Responses

  1. I’m thrilled to find this site as I love the old hymns and saddened to see so many churches drop them from their services.
    I was born in the Congo of missionary parents and had the joy of seeing the words of hymns that my Dad was translating sung with enthusiasm by people coming out of paganism.
    I’m a retired missionary now writing from a rich source of experiences, presently setting up a blog and web page.

    • As to folks missing the old hymns, that has been my experience too. And the longer churches go without using them, the more hymnologically illiterate they become. Often, when I’m invited to speak at a church I request a closing hymn that relates to my message. But sometimes I’ll hear, “Our pianist doesn’t know that one, and our people don’t either” (when it’s a song found in almost every hymnal for decades).

      Regarding your setting up of a blog and a web page, good for you! I’ve had a web site (Wordwise Bible Studies) for years, but had little idea what a “blog” was until I started this one late last May. I read through Blogging for Dummies, and did a lot of underlining, and also got a lot of start-up help from the publisher that’s producing a book I’ve written. My son is very computer savy, and has been a great resource. He and his wife are missionaries in Mexico. All of that to say I wish you well, and it can be done!

  2. […] Today in 1856 – Adolphe Adam Died Adolphe Charles Adam was a classically trained French musician, who lived in Paris. He wrote over 50 operas and the music for 12 ballets. We know him in hymnody for one contribution only. He gave us the music for the French carol Cantique de Noel (O Holy Night). For the author of the words, see the second item under Today in 1564. […]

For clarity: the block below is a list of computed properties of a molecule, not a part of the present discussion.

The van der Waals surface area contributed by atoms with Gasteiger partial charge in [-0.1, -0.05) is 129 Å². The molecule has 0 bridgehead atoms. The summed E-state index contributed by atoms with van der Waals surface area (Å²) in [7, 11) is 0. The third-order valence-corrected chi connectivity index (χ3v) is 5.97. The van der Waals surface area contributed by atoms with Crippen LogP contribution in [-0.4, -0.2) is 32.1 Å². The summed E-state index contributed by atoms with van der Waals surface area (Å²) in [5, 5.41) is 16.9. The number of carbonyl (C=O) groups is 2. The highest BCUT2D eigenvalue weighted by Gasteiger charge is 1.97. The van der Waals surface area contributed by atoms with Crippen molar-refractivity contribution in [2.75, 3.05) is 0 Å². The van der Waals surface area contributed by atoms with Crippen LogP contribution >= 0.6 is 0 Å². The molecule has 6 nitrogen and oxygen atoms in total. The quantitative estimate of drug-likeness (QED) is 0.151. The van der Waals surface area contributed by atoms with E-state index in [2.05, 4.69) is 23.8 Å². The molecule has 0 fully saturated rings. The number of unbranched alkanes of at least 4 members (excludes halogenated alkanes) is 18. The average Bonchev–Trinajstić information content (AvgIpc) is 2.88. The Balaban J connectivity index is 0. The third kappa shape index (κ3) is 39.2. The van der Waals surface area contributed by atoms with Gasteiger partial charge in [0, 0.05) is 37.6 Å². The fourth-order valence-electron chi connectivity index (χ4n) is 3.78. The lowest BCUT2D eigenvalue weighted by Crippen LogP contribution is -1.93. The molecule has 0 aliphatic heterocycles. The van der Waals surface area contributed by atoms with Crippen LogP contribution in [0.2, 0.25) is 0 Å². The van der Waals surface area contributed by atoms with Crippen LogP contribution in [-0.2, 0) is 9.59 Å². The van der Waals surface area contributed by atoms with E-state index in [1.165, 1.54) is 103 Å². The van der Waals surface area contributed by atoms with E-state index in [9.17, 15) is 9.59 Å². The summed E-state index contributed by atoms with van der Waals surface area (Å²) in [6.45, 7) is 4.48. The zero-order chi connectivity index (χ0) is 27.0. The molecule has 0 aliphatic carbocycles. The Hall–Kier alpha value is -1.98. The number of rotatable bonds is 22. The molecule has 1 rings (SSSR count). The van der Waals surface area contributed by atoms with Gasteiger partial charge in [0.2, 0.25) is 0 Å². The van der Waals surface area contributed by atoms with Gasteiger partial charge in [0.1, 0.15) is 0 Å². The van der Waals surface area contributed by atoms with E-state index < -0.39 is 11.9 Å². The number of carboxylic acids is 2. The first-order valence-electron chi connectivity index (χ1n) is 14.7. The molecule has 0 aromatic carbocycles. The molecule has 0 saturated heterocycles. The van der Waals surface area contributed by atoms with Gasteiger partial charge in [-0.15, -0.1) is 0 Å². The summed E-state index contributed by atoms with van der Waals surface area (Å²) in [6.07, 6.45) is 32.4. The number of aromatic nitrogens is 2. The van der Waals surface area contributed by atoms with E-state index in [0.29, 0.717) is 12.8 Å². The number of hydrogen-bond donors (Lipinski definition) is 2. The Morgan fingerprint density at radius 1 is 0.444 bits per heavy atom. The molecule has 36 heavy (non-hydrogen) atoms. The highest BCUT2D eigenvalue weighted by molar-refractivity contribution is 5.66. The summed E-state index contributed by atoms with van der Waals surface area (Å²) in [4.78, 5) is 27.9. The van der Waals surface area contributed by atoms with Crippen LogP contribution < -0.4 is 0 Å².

3. One hymn historian postured that rather than hymns being sung in bars, what was once “Bar Form” or AAB turned into “It must have been sung in bars” by those who didn’t know any better.

    So, for a hymn like “A Mighty Fortress”

    A:
    A mighty fortress is our God,
    A bulwark never failing;

    A:
    Our helper He, amid the flood
    Of mortal ills prevailing:

    B:
    For still our ancient foe
    Doth seek to work us woe;
    His craft and power are great,
    And, armed with cruel hate,
    On earth is not his equal.

    It’s an interesting thought. I like it better than Luther borrowing a drinking song and bringing it to church!

    • I heard that idea recently for the first time. Thanks for the clear explanation of it. It does sound feasible. In any event, as far as I know, Luther only used a secular melody for his hymns once. And shortly after replaced the tune with one of his own.

  4. You might find this article interesting too. It also tackles the myth that Luther used bar tunes.
    http://steadfastlutherans.org/?p=12198

    • Thanks for the input. I’m sure other readers will be enlightened by the article as well.

  5. […] Wordwise Hymns The Cyber […]

  6. […] Wordwise Hymns (Placide Cappeau, Adolphe Adam) The Cyber […]